indicating that there was much vascular damage as well as brain tissue damage. President

Kennedy was pronounced dead at 1 p.m.

It is Dr. Jenkins' personal feeling that all methods of resuscitation were instituted

expeditiously and efficiently. However, he says, the cranial and intracranial damage was of

such magnitude as to cause irreversible damage.

end part one....


Part III

Lee Harvey Oswald

On Nov. 24, two days after the shooting of President Kennedy and Governor Connally, an ironic

event brought to Parkland the man whom Dallas police had charged with the murder of the

President. Lee Harvey Oswald, 24, had been shot.

Initial care and surgery were handled by Parkland physicians, including some of those who had

cared for the President and the Governor. Oswald was brought into the emergency room at 11:32

a.m., to the operating room at 11:42 a.m. and at 1:07 p.m. he was pronounced dead in spite of

all efforts.

Dr. Shires.--The surgery performed on Oswald, who had been shot in the upper abdomen and

chest, was done by Drs. Shires, Perry, McClelland, and Jones, and included an exploratory

laparotomy, thoracotomy, and efforts to repair the aortu, vena cava, and multiple organ

injuries. Dr. Shires has said that on previous inspection an entrance wound over the left lower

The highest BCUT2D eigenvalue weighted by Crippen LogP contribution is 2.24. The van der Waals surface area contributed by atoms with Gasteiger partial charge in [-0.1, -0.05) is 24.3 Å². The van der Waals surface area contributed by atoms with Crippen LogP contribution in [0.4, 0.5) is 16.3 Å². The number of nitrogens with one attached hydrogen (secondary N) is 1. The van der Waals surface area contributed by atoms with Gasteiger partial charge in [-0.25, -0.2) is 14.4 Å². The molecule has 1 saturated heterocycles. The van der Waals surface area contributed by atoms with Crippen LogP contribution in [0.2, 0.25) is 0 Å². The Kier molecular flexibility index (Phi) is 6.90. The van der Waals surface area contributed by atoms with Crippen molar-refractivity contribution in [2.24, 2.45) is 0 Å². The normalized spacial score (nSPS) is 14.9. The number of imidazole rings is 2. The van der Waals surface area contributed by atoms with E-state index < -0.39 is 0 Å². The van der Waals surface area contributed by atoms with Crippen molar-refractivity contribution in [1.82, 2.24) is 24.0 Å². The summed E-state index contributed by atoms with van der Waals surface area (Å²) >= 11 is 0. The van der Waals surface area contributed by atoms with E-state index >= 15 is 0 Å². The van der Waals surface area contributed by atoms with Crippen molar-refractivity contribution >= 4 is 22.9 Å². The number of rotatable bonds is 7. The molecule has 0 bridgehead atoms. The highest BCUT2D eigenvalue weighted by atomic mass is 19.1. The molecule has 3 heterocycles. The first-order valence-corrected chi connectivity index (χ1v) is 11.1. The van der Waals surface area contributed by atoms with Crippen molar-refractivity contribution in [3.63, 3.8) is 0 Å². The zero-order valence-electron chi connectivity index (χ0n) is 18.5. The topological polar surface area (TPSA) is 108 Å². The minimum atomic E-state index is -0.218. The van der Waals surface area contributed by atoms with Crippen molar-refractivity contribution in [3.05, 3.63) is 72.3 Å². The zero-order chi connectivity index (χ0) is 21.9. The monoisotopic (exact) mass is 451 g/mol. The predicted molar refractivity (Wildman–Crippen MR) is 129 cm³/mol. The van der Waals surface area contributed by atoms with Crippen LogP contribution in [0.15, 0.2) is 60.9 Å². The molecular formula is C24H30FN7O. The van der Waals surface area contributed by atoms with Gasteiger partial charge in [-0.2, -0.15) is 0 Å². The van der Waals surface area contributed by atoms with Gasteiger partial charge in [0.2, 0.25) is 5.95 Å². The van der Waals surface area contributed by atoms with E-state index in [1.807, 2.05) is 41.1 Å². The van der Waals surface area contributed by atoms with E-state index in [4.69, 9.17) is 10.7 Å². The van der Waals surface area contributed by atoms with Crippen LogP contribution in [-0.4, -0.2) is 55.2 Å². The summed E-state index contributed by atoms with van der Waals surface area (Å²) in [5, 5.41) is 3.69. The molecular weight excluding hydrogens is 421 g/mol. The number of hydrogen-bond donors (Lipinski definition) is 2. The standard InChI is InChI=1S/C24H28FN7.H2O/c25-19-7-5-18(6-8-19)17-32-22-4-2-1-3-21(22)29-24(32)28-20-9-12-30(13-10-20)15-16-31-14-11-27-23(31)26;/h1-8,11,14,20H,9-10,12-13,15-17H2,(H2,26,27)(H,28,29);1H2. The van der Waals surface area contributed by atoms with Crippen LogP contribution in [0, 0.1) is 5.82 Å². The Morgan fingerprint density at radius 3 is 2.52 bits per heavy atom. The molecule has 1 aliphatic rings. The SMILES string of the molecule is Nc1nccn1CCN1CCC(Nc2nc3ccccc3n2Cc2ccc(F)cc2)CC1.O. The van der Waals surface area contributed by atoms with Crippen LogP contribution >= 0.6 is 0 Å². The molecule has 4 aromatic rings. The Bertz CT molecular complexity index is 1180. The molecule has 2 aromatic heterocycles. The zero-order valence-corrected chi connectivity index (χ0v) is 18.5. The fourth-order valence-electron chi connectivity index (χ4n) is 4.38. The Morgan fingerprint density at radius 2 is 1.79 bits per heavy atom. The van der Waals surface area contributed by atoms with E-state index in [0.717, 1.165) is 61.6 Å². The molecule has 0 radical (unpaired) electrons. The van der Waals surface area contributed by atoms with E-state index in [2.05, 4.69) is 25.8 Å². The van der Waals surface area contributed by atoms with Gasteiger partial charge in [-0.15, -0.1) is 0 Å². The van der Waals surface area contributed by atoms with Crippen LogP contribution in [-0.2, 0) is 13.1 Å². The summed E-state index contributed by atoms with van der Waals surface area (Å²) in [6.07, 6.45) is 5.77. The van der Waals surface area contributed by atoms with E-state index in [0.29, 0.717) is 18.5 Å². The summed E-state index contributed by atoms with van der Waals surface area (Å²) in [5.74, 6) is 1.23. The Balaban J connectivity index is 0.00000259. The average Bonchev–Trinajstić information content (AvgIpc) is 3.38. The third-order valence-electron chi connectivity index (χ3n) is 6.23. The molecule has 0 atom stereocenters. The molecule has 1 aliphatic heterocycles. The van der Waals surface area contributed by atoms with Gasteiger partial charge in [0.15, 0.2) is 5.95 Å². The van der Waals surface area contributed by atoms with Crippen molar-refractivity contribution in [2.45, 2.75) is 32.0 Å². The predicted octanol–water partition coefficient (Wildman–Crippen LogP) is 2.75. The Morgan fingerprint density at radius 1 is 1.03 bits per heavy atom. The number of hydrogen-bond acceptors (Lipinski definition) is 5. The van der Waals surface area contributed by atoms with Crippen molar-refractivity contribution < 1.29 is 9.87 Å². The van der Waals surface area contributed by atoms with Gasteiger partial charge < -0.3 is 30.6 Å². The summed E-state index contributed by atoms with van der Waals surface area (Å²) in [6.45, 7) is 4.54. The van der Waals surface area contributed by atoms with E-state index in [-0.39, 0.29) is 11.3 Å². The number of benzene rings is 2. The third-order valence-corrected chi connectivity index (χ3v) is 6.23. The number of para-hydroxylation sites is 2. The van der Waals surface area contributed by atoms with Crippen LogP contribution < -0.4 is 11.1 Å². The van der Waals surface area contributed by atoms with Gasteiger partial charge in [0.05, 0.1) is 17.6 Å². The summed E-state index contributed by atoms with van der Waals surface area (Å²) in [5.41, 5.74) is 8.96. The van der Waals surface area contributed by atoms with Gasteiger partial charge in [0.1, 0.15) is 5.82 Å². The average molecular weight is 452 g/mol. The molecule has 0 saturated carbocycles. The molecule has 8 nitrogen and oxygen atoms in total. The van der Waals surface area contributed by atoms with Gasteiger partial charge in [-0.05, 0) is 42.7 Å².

lateral chest edge was revealed and an exit was identified by subcutaneous palpation of the

bullet over the right lower lateral chest cage. At the time he wag geen preoperatively, Oswald

was without perceptible blood pressure, his heart beat wag heard intermittently at 130 beats per

minute, he had an endotracheal tube in place and was receiving only oxygen by ane8the8ia at the

time he wag moved to the operating room.

Under enaotracheal oxygen anesthesia, a long midline abdominal incision was made. Bleeders

were not apparent and none were clamped or tied. Upon opening the peritoneal cavity,

approximately 2 to S liters of blood, both liquid and in clots, was encountered. This was

removed. The bullet pathway was then identified as having shattered the upper medial surface of

the spleen, then entered the retroperitoneal area where there was a large retroperitoneal

hematoma in the area of the pancreas. Following this, bleeding was seen to be coming from the

right side, and upon inspection, there was seen to be an exit to the right through the inferior

vena cava, thence through the superior pole of the right kidney, the lower portion of the right

lobe of the liver, and into the right lateral body wall.

First the right kidney, which was bleeding, was identified, dissected free, retracted

medially, and the inferior vena cava hole was clamped with a partial occlusion clamp of the

Satinsky type. Following this immobilization, packing controlled the bleeding from the right


Attention was then turned to the left, as bleeding was massive from the left side. The

inspection of the retroperitoneal area re-vealed a huge hematoma in the midline. The stomach had

been penetrated by the bullet. The spleen was then mobilized, as was the left colon, and the

retroperitoneal approach was made to the midline structures. The pancreas appeared to be

shattered in its midportion; bleeding was seen to be coming from the aorta. This was dissected

free. Bleeding was controlled with finger pressure by Dr. Perry. Upon identification of this

injury, it was seen that the superior mesenteric artery had been sheared off of the aorta; there